The moment you get your driver’s licence is a moment you never forget. At once, you are free to explore the world and do anything that you want to do – as long as your parents don’t mind you borrowing the car and as long as you’re back at a reasonable hour. But still, it’s a freedom you’ve never had before, and that’s liberating in itself. We’re going to look at some of the main bad driving habits that can happen while drowsy. But first…
Driving drowsy can lead to car accidents. From the more serious head on collisions and t-bone side impacts, to the typically less serious rear end bumps and the paint work damage that comes from lane swerving scrapes – you may wish to get more info from a South Carolina car accident lawyer. Now, let’s carry on.
Tailgating the car in front
We all know what tailgating is. We all know, because we experience tailgaters almost every time we hit the road for longer than a few minutes. The thing with tailgating is that we can all sometimes drift a little closer to the car in front without realising it – usually because we know the roads so well that we lose that edge of awareness (especially when sleepy on the way home from work). Alas, the car in front may not know the roads so well, meaning that they may need extra time to make decisions. This can, unfortunately, lead to accidents where vital stopping distances are not observed.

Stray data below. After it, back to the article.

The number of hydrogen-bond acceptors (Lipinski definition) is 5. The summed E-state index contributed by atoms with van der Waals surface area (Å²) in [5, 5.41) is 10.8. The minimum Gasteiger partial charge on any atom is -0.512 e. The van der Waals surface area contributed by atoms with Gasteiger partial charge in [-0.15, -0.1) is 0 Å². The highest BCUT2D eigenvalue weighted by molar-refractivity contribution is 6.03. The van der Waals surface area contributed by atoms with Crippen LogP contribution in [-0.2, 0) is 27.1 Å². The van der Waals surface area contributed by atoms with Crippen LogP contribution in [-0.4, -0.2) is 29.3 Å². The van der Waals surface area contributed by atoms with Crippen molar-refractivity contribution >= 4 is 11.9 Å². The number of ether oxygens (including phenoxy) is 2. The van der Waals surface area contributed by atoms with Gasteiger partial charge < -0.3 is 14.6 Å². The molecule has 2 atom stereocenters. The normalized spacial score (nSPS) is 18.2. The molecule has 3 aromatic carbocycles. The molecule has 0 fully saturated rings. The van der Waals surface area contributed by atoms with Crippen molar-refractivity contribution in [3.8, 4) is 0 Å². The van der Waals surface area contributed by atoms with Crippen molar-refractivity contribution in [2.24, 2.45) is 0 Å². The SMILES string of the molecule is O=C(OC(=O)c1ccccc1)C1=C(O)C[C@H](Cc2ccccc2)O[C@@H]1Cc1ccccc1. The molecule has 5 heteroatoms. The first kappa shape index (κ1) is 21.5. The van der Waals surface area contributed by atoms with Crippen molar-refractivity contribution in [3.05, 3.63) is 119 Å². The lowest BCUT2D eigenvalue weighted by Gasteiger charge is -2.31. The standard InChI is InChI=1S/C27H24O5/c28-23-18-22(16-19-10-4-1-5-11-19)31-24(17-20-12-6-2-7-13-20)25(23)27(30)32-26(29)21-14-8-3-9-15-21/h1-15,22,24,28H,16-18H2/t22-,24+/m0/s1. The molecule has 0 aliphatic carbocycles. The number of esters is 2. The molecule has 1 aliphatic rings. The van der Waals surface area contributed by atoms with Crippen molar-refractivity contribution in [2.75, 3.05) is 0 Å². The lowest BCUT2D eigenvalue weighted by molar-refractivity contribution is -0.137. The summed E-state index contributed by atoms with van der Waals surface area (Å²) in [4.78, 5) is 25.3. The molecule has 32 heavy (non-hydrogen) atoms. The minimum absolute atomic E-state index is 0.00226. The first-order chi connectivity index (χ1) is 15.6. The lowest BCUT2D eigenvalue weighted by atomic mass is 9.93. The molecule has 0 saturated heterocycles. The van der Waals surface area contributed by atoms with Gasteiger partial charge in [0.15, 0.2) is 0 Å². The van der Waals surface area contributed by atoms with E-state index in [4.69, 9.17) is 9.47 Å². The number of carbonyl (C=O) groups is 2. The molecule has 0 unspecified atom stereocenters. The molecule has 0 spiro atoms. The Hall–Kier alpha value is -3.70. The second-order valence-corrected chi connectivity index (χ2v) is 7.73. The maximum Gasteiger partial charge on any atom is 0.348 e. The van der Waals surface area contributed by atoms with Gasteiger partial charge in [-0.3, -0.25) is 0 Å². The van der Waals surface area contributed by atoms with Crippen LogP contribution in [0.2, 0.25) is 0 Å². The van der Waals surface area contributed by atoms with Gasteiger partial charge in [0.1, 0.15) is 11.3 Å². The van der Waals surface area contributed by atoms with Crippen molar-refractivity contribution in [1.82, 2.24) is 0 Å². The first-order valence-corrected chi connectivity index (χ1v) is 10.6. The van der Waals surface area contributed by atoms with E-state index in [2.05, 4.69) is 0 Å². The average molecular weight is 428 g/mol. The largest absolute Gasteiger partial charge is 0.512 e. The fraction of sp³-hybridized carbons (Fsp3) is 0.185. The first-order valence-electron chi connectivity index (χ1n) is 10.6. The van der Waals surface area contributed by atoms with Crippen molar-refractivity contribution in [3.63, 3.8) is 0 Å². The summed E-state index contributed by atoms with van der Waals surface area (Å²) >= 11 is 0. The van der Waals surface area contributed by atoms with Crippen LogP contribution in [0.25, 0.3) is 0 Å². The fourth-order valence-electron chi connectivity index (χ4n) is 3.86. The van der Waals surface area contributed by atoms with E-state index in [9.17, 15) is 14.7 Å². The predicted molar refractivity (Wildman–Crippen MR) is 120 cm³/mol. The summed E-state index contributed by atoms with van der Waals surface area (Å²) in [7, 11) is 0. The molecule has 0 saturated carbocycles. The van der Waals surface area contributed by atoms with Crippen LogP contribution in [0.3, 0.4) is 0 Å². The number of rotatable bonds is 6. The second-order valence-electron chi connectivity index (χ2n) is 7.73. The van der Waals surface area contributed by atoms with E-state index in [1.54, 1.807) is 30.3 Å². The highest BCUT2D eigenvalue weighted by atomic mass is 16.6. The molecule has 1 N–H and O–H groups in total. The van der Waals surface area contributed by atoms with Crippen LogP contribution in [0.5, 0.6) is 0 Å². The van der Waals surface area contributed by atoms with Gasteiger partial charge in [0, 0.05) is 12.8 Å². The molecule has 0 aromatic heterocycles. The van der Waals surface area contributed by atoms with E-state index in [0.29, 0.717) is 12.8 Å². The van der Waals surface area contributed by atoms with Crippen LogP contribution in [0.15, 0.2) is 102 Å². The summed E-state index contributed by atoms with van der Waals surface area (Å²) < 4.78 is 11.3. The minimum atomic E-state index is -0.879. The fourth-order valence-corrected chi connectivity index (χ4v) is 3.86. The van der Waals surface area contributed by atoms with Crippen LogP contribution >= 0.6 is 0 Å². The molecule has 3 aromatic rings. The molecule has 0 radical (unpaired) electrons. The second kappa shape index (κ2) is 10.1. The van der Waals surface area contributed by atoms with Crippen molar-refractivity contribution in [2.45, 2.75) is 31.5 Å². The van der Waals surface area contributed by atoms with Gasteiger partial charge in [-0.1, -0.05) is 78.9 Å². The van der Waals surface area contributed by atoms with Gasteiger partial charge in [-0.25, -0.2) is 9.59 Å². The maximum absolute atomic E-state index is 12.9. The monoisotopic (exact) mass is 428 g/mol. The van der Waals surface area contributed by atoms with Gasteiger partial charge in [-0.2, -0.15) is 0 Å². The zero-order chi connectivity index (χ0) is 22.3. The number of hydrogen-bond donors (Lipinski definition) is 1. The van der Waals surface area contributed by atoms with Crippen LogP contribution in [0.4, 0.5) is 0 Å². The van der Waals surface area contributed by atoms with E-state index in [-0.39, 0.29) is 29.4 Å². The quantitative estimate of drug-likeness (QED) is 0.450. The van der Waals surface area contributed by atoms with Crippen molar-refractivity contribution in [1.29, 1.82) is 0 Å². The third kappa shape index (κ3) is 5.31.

If you find yourself behind a driver that doesn’t know the roads too well, and is therefore driving under the speed limit, try to remember what it’s like to be that driver, and don’t put them under extra pressure.
Over taking when it is not safe
Another leading cause of accidents is overtaking when it is not safe. Just like the previous point, this too can be caused by wanting to get ahead of slower drivers who aren’t driving at the speed limit for reasons of unfamiliarity with the local area – this can be the last thing you need while feeling sleepy, and you may be tempted to overtake when not safe. But don’t make the mistake of putting your foot to the floor to make the point of overtaking, as this puts you at risk of wheeling, spinning and losing control of the vehicle.
Emerging too early at traffic lights
This is something drivers who have been driving for many years are practically all guilty of doing. Aside from anything, emerging when the light is green is actually fine. The issue is that other drivers who sped up to get through their green light before it turned red may still be coming through the red light a moment or two late, meaning that if you emerge without a second to spare, there is an increased likelihood of a collision. Be alert. Fight your drowsiness on those long hot commutes. Roll down your window and stay present. Don’t go too early.